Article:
In Good Company

2004Romantic Comedy ∙ 1h 49min

There’s a weird sheen over this whole movie. Perhaps it’s the strange similarity (in title only) to In the Company of Men. In fact, when I put this film in my queue, I think I meant to rent that other film. Because of the mix up I expected an edgy indie film, and not the poorly written studio film I ended up with.

Dennis Quaid has never been more than a one-note actor, and he really doesn’t rise above that here. But he does have that everyman quality (albeit a rugged, good looking everyman) that is endearing despite his somewhat awkward, controlled delivery. And then the writer/director made him play goofy. This is not Dennis’ thing. In fact, any man over the age of 40 shouldn’t be doing goofy–it just comes off amateurish. There’s a scene in the DVD outtakes in which Quaid’s character is so desperate to appear youthful that he dyes his hair in his office before a meeting. The dye subsequently drips down his head during the meeting and he has to run and stick his head in the bathroom sink. Now that’s goofy amateur hour. And the director said he’s sad he had to take it out because it would have gotten a huge laugh. Yeah, from the same people who thought old people dancing to hip-hop in some sucky Chris Rock movie was hysterical. Wow, now that’s some subtle humor.

That was just one instance of the poor writing and convoluted story. It’s obvious from the commercials exactly what happens in the film, so I don’t think I’d be giving any thing if I told you a giant asteroid destroys the earth. Okay, I kind of only wish it did so I didn’t have to watch Quaid fumble though another awkward scene. Even the scenes in this film that are supposed to be on the heavier side are undermined by the general stupidity that is going on. I think in the hands of an experienced writer (well, more experienced than Paul Weitz, the director of American Pie), this could have been a lot better. The concept of the older guy with a kid boss who ends up dating his daughter isn’t original per se, but they had a decent cast and the set up was pretty well. The execution just fell flat.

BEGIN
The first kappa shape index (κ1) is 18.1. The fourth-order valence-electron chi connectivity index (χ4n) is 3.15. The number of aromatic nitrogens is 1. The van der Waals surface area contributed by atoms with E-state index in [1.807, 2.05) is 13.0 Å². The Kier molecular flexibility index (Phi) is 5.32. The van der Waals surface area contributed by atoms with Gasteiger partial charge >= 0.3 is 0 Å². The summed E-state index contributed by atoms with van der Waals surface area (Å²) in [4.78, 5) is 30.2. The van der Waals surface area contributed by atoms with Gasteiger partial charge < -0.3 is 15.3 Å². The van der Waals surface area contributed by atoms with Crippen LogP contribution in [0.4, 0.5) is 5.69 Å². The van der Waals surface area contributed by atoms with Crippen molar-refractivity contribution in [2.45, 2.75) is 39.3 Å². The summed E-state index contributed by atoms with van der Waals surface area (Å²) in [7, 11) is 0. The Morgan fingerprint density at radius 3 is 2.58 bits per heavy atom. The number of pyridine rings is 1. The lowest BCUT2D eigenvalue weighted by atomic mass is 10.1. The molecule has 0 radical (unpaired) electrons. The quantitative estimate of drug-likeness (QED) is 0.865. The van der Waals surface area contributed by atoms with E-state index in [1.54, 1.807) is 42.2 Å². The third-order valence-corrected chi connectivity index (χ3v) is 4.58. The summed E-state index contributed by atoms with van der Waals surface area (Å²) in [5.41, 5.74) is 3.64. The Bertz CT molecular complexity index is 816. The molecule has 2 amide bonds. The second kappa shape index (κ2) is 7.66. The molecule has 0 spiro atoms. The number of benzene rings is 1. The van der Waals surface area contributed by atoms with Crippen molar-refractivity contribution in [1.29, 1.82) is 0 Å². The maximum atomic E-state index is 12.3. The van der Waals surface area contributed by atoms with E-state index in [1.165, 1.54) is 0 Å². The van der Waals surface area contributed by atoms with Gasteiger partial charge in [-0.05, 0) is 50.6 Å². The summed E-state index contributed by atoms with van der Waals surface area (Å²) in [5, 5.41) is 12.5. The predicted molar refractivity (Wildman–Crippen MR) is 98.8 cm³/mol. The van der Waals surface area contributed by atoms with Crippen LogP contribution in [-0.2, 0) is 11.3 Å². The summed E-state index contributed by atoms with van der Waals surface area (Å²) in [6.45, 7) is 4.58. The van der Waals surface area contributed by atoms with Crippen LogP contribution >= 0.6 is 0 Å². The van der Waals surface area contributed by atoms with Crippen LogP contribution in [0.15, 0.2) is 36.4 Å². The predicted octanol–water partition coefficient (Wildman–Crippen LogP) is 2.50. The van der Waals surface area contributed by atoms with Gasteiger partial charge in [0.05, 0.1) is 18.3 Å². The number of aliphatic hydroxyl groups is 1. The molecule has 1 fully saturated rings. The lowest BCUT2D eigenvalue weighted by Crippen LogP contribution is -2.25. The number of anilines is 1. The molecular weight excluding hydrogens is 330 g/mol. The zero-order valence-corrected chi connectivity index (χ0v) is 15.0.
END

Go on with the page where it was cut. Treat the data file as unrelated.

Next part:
Topher Grace actually has pretty good comic timing, and, again, could have been more natural if given better direction and a better script. Helgenberger was a throw-away, as was Johansson, who is both sexy and strangely asexual at the same time. The true relationship, and true core, in the movie is between Quaid and Grace in their father/son duality. It’s almost like one of those switcheroo movies that were so popular in the 80’s where Dudley Moore becomes Kirk Cameron or Judge Reinhold becomes Fred Savage–but completely different. The movie just drags on too long, and wraps up poorly. It’s like a coming-of-age film a few years too late. It just misses the mark.